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Guest Editor's Introduction: Frontiers of Simulation

Douglass , Los Alamos National Laboratory

Pages: pp. 12-13

The march toward increased computing power has opened new vistas and opportunities for computer simulations of nonlinear, complex physical phenomena that involve the interaction of many different effects. In August 2002, the Los Alamos National Laboratory Center for Nonlinear Studies examined the state of the art of this capability in a conference entitled "Frontiers of Simulation." CiSE's editors subsequently invited a number of conference speakers to write articles that illustrate the power and variety of current computer simulations.

These articles illustrate our present ability to model the effects of many different phenomena with realistic geometries and physical data. The simulations increase our scientific understanding of these phenomena by helping identify important underlying effects and helping predict the behavior of complex real-world phenomena in a way that is useful for both scientific and public policy.

The articles describe models of swimming organisms, the impacts of asteroids on Earth, space weather, pollutant flow, turbulent shocked-fluid flow, and watersheds. Each article describes a problem, basic physical and computational models, numerical solution techniques, and verification and validation methods, along with illustrative results. Two of these simulations are featured in this issue; the remainder will appear in a later issue.

The first article, "Solution-Adaptive Magnetohydrodynamics for Space Plasmas: Sun-to-Earth Simulations" by Tamas I. Gombosi, Kenneth G. Powell, Darren L. De Zeeuw, C. Robert Clauer, Kenneth C. Hansen, Ward B. Manchester, Aaron J. Ridley, Ilia I. Roussev, Igor V. Sokolov, Quentin F. Stout, and Gábor Tóth, describes a model for the flow of solar plasmas from the Sun to Earth. The calculation involves the very challenging solution of a highly nonlinear set of three-dimensional equations for the self-consistent interaction of the solar plasma with the magnetic fields of both the Sun and Earth. The simulation brings together techniques developed in many different disciplines (including aerodynamics, applied mathematics, and controlled fusion research) to meet the challenge of modeling such a compressible magnetized plasma on an astronomical scale. The modern solution techniques employed include high-resolution upwind difference schemes, adaptive mesh refinement, and domain decomposition. The applications include space weather, the Earth's magnetosphere, the solar corona, solar flare eruptions, and plasma flow from the Sun to Earth.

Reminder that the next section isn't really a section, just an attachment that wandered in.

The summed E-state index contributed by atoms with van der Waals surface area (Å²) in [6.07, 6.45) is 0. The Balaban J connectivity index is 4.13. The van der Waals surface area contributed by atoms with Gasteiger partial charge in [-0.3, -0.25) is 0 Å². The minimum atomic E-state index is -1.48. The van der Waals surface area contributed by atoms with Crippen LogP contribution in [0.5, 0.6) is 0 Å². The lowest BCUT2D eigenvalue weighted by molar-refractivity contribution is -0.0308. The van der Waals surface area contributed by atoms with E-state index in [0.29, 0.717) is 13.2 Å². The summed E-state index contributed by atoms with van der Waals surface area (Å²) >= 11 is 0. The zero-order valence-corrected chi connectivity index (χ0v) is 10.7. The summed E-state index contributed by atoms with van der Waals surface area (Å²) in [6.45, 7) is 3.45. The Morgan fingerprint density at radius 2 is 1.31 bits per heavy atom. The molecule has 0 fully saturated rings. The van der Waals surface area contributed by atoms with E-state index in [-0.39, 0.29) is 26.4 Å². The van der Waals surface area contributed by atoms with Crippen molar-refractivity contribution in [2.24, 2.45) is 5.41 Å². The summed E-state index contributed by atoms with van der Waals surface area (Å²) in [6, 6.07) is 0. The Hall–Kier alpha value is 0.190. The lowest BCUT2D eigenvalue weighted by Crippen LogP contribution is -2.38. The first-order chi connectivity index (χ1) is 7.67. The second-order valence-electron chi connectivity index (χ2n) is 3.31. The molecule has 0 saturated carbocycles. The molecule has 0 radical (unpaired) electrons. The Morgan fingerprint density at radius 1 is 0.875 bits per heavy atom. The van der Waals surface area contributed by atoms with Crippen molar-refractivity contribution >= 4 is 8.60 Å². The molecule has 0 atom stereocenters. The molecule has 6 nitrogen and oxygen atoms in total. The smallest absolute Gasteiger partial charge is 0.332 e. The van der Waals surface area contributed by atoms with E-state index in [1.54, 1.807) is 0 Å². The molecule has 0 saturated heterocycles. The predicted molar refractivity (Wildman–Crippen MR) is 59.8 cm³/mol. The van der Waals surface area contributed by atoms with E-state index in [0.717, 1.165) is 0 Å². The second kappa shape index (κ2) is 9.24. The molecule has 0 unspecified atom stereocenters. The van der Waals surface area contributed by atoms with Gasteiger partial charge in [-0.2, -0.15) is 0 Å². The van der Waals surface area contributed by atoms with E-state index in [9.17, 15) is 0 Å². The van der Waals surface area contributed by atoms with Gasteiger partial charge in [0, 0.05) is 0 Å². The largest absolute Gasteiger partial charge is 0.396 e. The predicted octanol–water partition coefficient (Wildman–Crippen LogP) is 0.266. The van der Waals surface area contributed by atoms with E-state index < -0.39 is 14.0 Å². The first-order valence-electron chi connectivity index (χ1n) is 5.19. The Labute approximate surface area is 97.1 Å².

The second article, "From Canonical to Complex Flows: Recent Progress on Monotonically Integrated LES" by Fernando F. Grinstein and Christer Fureby, describes a good example of how an approximate, practical model can be developed for phenomena that cannot be modeled straightforwardly (such as fluid turbulence). The challenge is to develop a method for calculating the effects of turbulent fluid flow using present-day computers. The simulation uses subgrid-scale models to capture the major effects of turbulence; the authors then used the model to calculate the flow of water around submarines and the dispersion of air-borne pollutants in an urban environment.

We hope you find these two articles useful in your own work. Please stay tuned for the second part of this special issue, which will appear soon.

About the Authors

Douglass Post is an associate editor in chief of CiSE magazine. He has 30 years of experience with computational science in controlled magnetic and inertial fusion. His research interests center on methodologies for the development of large-scale scientific simulations for the US Department of Defense and for the controlled fusion program. Contact him at
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